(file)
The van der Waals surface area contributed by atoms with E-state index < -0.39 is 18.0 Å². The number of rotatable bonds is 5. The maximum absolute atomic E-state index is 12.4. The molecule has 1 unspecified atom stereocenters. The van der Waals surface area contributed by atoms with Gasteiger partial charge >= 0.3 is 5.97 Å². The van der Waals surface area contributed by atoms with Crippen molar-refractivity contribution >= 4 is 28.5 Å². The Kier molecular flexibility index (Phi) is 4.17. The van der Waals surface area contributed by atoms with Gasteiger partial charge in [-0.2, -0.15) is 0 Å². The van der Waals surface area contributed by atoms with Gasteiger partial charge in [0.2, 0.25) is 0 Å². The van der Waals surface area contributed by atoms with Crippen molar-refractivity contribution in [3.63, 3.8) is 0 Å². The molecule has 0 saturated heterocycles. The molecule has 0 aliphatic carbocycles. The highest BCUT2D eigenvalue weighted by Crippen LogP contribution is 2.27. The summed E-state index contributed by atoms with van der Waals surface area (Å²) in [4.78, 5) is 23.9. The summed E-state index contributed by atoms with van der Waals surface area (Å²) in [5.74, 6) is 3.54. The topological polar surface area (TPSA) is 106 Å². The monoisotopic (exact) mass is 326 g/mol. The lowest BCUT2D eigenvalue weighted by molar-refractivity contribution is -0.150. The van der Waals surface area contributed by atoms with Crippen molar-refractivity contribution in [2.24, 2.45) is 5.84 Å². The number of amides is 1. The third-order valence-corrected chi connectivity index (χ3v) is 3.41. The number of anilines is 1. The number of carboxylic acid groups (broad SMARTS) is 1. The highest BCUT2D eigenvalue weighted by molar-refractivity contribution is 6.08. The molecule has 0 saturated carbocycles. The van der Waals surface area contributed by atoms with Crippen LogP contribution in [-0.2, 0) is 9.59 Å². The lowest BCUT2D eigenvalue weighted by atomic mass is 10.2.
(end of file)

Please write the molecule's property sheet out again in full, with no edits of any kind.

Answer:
The van der Waals surface area contributed by atoms with E-state index < -0.39 is 18.0 Å². The number of rotatable bonds is 5. The maximum absolute atomic E-state index is 12.4. The molecule has 1 unspecified atom stereocenters. The van der Waals surface area contributed by atoms with Gasteiger partial charge >= 0.3 is 5.97 Å². The van der Waals surface area contributed by atoms with Crippen molar-refractivity contribution >= 4 is 28.5 Å². The Kier molecular flexibility index (Phi) is 4.17. The van der Waals surface area contributed by atoms with Gasteiger partial charge in [-0.2, -0.15) is 0 Å². The van der Waals surface area contributed by atoms with Gasteiger partial charge in [0.2, 0.25) is 0 Å². The van der Waals surface area contributed by atoms with Crippen molar-refractivity contribution in [3.63, 3.8) is 0 Å². The molecule has 0 saturated heterocycles. The molecule has 0 aliphatic carbocycles. The highest BCUT2D eigenvalue weighted by Crippen LogP contribution is 2.27. The summed E-state index contributed by atoms with van der Waals surface area (Å²) in [4.78, 5) is 23.9. The summed E-state index contributed by atoms with van der Waals surface area (Å²) in [5.74, 6) is 3.54. The topological polar surface area (TPSA) is 106 Å². The monoisotopic (exact) mass is 326 g/mol. The lowest BCUT2D eigenvalue weighted by molar-refractivity contribution is -0.150. The van der Waals surface area contributed by atoms with Crippen molar-refractivity contribution in [2.24, 2.45) is 5.84 Å². The number of amides is 1. The third-order valence-corrected chi connectivity index (χ3v) is 3.41. The number of anilines is 1. The number of carboxylic acid groups (broad SMARTS) is 1. The highest BCUT2D eigenvalue weighted by molar-refractivity contribution is 6.08. The molecule has 0 saturated carbocycles. The van der Waals surface area contributed by atoms with Crippen LogP contribution in [-0.2, 0) is 9.59 Å². The lowest BCUT2D eigenvalue weighted by atomic mass is 10.2.